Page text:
Oliver didn't have to ask why Garth wouldn't come back. There were a million ways he could die out there alone. "What about those raiders?"

"If you hear anything, go hide just beyond the border of the woods. But don't lose sight of the cabin. You'll get lost out there if you go too far."

"Garth…why can't I just come with you?"

Garth was already shaking his head before Oliver finished his question. "You're not gonna learn how to mine, not a single thing about it. I'm putting my foot down about that."

"So I can't earn for myself?"

"Yes." Garth walked to the door, pulled it open, and seemed to brace himself for the cold and rain. He stopped at the threshold, glanced over his shoulder, and stared at Oliver with unblinking eyes.

Oliver could see the fear in those brown depths.

But then Garth sniffed, turned back around, and strode into the dark.


Oliver had always planned by taking notes and organizing his thoughts on paper. This proved difficult when there didn't seem to be any paper in the cabin.

He amused himself by looking. Downstairs was spartan: just the living area with the couch and fireplace, and the kitchen. So he went upstairs and roamed around, looked under the bed, and idly went through Garth's wardrobe. There was nothing but mining clothes except for the suit he wore a few days ago in Shagalice. Now that Oliver looked at it, he realized that the style was rather outdated, and not by just a few seasons.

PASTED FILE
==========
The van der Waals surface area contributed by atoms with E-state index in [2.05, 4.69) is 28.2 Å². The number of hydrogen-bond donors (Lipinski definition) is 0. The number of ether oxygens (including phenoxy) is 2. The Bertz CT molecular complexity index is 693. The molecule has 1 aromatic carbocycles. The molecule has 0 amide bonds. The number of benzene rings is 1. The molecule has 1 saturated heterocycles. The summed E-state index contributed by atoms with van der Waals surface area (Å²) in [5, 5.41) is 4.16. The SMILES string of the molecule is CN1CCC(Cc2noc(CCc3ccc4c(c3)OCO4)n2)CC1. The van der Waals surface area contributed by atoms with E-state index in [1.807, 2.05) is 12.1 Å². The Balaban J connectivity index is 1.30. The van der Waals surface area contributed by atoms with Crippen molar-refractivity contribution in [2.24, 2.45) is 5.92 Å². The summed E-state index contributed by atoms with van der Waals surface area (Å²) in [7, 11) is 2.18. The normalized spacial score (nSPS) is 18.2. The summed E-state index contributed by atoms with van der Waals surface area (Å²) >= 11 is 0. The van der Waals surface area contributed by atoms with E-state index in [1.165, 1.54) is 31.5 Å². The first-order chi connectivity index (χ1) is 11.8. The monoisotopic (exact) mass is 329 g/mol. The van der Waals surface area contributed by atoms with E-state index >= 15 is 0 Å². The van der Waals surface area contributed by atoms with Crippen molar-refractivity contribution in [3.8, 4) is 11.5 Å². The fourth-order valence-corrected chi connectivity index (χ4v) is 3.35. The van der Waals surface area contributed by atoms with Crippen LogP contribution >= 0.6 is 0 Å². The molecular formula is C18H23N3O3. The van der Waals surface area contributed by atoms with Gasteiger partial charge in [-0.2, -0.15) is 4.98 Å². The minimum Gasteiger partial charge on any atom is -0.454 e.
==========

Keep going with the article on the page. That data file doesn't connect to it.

Garth had worn it to impress whatever man was assigned to him, or perhaps to reassure the man that Garth was a gentleman. Oliver stroked his fingers down the arm, and marveled at how well-kept it was.

From the wardrobe, he moved on to the chest at the end of the bed. The wood has the same perpetually soaked, puffed look that Monarus trees seemed to have, so Oliver guessed that Garth had built the chest himself at some point.

Inside, the first layer were some quilts. But beneath those…jackpot. There was a stack of loose-sheaf paper and some pencils tied together with a band. But before Oliver pulled them out, another stack caught his eye. It was an assortment of pamphlets and newspapers, all printed on Monarus, and most of them directed at freemen and miners. One particular heading caught his eye: We're Getting Brides.

He sat down on the bed, and scanned the contents of the pamphlet. In simple language, it read,

The Eovican party has voted in favor of sending "brides" to Monarus. What does this mean? Freemen on Monarus may get a bride. What is a bride? A bride is a man given to a freeman. Why? For comfort. The bride will be yours. The bride cannot leave you, and must depend on you, so you must take care of the bride.

This is what we've been waiting for. Brides cannot own land, brides cannot earn money, brides cannot spend money without permission.

Oliver stopped reading, and let the paper fall to his knee as he looked up at the mirror across from him.